possible. Superior adaptations in maximal strength and RFD are achievable after 8
weeks of heavy strength training with maximal velocity in the concentric phase
compared to moderate velocity in the concentric phase (Heggelund et al., 2013). This
superiority was accompanied by superior improvement in exercise economy during
single leg knee-extension in untrained to moderate trained persons. Athletes are advised
to build up maximal strength in the important muscles during the preparatory period.
Two strength training sessions per week, designed as a ‘‘daily undulating periodized
program’’ is typically enough to achieve a sufficient increase in strength during a 12-
week period. Athletes are advised to perform between 4RM and 10RM and 2-3 sets with
approximately 2-3 min of rest between sets. Before endurance athletes start lifting heavy
loads they must ensure that they have first developed a proper lifting technique with
lighter loads. Note that in the beginning of a strength training period, it is common to get
“heavy” and “sore” legs in the first days after the strength training session. Therefore, it
is important to commence at low level with the concurrent endurance training during the
first two to three weeks of a strength-training program. One approach to overcome this
initial strength training adaptation phase is to conduct it just after the end of a
competition season, when endurance training has a lower priority. During the
competitive season or in training periods development of strength is not prioritized,
approximately one strength training session per week (low volume) with high intensity
seems to maintain the previous strength training adaptations (Rønnestad et al., 2010b;
Both explosive and maximal strength training have positive influences on endurance
running performance and/or running economy in endurance athletes (e.g. Paavolainen et
al., 1999; Millet et al., 2002; Spurrs et al., 2003; Støren et al., 2008). Recently, the
enhancing effects of combining endurance training with either heavy or explosive
strength training on running performance have been investigated. The studies that report
a difference in adaptations after heavy or explosive strength training point towards more
favorable adaptations as a result of heavy strength training (Guglielmo et al., 2009;
Mikkola et al., 2011, Barnes et al. 2013).
Recent research on highly trained athletes indicates that strength training can be
successfully prescribed to enhance endurance performance (Table I). For cycling
performance, heavy strength training with maximal velocity during the concentric phase
is preferred, while both heavy strength training with maximal velocity during the
concentric phase and explosive strength training have additive effects on running
performance. The primary explanation for improved endurance performance is most
likely adaptations within the strength trained muscle including postponed activation of
less efficient type II fibres, improved neuromuscular efficiency, conversion of fast-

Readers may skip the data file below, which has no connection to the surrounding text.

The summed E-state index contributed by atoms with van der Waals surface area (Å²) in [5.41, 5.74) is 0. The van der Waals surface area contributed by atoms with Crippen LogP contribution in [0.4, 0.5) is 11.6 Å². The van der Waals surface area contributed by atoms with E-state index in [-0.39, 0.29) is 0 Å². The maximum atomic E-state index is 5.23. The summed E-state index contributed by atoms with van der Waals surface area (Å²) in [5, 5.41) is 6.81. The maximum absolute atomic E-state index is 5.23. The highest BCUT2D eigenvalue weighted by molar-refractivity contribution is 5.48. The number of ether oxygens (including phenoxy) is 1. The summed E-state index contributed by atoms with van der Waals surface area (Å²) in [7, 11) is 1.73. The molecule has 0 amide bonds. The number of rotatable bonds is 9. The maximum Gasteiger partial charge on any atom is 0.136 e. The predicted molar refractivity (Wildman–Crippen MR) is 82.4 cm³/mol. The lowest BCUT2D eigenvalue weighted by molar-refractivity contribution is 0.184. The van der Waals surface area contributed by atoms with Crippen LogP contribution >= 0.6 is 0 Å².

twitch type IIX fibres into more fatigue resistant type IIA fibres, and improved
musculotendinous stiffness. Importantly, no negative effects of adding strength training
to an endurance training program have been reported.
The effects of strength training on endurance athletic performance have been the subject
of a long debate among athletes, coaches and sport scientists. Incorporation of strength
training in endurance athletes’ preparation has gradually received more attention during
the last two decades with studies showing divergent findings. Some of this discrepancy
seems to be related to the mode of strength training. In general a coach and athlete can
employ with confidence concurrent endurance and strength training to improve athletic
endurance performance. To optimize the effect of added strength training to cycling
performance, athletes should undertake heavy strength training with maximal velocity
during the concentric phase should be the training mode to recommend (instead of
explosive strength training), while both explosive- and heavy strength training with
maximal velocity during the concentric phase appear to have an additive effect on
The authors gratefully acknowledge the editorial comments and suggestions made by Prof.
David Pyne (Physiology, Australian Institute of Sport) in the preparation of this manuscript. No
sources of funding were used to assist in the preparation of this article. The authors have no
conflicts of interest that are directly relevant to the content of this article.
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Table I. Effects of heavy and explosive strength training on endurance performance.
benefit Potential negative
Improved VO2max No Increased body
economy Yes Compromised
relative VO2max No
capacity Yes Increased diffusion
threshold Yes Reduced
Reduced or delayed
fatigue Yes Reduced oxidative
enzyme activity No
Improved rate of
force development Yes